Title of the work
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Country/countries of popularity
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Gilly Cameron Cooper, Ancient Greek Myths: Cyclops. Tunbridge Wells: Ticktock Media Ltd, 2007, 48 pp.
Children (age 10–14)
We are still trying to obtain permission for posting the original cover.
Author of the Entry:
Elizabeth Hale, University of New England, firstname.lastname@example.org
Peer-reviewer of the Entry:
Daniel A. Nkemleke, University of Yaoundé 1, email@example.com
Lisa Maurice, Bar-Ilan University, firstname.lastname@example.org
Gilly Cameron Cooper (Author)
Gilly Cameron Cooper is a British freelance editor and writer, who has written several children’s books on figures from ancient mythology for the TickTock Media group, and for Southwater Publishing, including Theseus and the Minotaur (2007), Pandora’s Box (2007), The Trojan Horse (2007), and Creation Myths: How the World Began, in 15 Origin Legends (2006). She has also written books about hiking, including Beatrix Potter’s Lake District (2007), and Walking London’s Docks, Rivers and Canals (2005). With her husband, she ran a walking-holidays tour company in Greece, until 2018, and has recently published Walking on the Greek Islands (2020).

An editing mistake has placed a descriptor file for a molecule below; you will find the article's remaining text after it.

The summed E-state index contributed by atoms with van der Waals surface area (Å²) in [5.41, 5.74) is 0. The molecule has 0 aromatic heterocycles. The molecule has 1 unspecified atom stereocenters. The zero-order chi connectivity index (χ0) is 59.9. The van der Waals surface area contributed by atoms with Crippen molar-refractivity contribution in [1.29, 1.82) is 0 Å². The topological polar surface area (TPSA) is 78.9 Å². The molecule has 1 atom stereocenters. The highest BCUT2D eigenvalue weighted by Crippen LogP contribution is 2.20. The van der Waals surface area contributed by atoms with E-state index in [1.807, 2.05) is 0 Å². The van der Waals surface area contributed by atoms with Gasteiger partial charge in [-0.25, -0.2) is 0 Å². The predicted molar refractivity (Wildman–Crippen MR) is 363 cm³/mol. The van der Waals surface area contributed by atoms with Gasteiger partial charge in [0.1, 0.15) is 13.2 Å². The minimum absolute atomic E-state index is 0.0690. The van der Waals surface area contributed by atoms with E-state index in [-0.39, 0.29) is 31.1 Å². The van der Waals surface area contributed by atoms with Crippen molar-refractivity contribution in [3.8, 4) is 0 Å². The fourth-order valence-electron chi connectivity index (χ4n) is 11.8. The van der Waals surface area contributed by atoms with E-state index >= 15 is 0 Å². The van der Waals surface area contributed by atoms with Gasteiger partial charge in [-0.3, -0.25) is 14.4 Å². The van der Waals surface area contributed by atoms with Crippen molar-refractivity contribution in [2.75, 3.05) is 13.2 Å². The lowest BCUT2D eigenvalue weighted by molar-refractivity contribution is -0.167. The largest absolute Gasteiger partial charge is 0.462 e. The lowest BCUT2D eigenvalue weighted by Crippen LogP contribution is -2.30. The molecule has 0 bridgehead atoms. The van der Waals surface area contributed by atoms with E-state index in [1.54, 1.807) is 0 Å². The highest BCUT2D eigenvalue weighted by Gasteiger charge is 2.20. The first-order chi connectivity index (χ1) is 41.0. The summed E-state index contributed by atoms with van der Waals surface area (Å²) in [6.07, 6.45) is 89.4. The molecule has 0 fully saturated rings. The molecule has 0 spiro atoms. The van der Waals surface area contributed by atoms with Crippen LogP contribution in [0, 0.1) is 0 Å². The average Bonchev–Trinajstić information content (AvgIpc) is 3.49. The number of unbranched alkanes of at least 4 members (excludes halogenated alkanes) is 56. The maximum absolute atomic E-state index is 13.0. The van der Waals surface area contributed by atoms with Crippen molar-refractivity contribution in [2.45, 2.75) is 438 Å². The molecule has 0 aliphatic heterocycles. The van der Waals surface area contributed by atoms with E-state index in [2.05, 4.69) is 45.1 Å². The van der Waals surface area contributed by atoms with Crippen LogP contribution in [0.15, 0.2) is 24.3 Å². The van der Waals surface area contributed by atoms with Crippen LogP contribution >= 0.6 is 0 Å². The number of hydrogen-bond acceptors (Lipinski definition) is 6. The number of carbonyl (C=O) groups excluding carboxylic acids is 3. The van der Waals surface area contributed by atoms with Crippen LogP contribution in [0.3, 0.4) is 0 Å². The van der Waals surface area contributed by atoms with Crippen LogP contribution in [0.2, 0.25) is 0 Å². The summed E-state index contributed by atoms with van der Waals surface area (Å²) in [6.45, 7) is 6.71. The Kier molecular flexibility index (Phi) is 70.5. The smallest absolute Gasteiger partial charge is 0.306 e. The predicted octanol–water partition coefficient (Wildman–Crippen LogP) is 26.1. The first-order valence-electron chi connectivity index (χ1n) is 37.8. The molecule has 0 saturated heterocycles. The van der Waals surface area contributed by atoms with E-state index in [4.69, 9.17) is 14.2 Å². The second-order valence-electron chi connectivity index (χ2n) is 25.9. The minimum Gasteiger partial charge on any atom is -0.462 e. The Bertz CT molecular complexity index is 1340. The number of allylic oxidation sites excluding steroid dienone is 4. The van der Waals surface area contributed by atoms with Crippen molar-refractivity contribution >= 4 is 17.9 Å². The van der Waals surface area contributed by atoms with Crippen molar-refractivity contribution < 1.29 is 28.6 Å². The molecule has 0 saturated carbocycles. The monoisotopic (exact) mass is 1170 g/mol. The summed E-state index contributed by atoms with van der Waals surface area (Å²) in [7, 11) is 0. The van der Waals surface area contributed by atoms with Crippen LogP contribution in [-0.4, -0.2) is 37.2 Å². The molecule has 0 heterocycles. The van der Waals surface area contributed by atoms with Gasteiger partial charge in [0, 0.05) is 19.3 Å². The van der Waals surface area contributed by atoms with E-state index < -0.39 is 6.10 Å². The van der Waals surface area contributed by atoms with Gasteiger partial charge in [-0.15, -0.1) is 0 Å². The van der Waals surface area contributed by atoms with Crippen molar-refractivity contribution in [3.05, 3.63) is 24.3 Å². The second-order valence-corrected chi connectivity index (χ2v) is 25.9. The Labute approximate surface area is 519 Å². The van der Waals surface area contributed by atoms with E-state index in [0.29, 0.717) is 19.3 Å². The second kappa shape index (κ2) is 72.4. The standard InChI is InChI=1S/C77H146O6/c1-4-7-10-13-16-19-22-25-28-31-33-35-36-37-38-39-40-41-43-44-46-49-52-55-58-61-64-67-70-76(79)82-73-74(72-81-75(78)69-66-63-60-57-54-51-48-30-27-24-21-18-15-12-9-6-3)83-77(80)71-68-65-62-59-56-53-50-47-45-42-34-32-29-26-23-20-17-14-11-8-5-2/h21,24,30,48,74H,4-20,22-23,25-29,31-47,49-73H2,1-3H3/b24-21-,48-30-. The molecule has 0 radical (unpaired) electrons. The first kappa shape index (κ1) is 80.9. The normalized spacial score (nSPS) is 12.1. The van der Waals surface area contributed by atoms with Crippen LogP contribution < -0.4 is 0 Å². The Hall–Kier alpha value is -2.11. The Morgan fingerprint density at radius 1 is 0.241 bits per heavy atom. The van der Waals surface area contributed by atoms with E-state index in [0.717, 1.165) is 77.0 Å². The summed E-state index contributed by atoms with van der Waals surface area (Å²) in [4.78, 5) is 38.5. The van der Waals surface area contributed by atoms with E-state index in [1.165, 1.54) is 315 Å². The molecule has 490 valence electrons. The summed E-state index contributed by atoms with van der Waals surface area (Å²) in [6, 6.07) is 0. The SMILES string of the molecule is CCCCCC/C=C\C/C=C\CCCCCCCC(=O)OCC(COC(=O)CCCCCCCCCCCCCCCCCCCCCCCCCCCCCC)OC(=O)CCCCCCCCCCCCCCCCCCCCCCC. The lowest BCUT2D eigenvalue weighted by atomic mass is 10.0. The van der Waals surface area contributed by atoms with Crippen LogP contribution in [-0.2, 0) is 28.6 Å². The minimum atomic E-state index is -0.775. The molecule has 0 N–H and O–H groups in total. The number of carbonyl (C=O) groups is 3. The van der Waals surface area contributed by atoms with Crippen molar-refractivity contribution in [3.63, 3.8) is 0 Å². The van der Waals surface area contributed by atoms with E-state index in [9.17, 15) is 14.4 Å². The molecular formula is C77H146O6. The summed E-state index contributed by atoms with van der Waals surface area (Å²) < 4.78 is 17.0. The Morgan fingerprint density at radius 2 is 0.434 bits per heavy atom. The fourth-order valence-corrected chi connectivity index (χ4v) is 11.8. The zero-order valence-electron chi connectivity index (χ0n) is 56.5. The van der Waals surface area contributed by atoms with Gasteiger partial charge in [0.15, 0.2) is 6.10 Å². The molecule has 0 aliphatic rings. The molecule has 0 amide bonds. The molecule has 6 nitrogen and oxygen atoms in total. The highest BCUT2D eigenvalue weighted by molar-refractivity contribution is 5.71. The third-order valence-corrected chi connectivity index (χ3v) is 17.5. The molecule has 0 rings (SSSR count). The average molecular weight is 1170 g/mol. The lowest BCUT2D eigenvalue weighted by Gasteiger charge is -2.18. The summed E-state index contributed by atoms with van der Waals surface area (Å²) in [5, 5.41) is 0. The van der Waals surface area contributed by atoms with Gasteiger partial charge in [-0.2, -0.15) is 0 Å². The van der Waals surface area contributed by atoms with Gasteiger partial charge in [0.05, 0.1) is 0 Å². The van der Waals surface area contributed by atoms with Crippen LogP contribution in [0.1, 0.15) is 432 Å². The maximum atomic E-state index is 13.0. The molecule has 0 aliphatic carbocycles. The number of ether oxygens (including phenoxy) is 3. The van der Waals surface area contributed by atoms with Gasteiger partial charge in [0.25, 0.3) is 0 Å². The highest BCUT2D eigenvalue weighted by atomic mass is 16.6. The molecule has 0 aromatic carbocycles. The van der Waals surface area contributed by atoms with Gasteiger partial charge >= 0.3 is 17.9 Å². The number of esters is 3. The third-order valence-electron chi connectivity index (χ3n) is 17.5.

Official website (accessed: April 16, 2020).
Bio prepared by Elizabeth Hale, University of New England, email@example.com
An educational comic that retells elements from the Odyssey, focusing on the Cyclops. It begins with informational pages about The Greeks, the Gods and Myths (pp. 4–5), then provides maps for Setting the Scene (pp. 6–7), before retelling the myth in 7 short chapters:
- A Long Way from Home,
- A Promising Land,
- The Cyclops Comes Home,
- Outwitting the Cyclops,
- Blind Man’s Bluff,
- Partin Shot,
- Poseidon’s Revenge.
A Glossary and Index complete the book.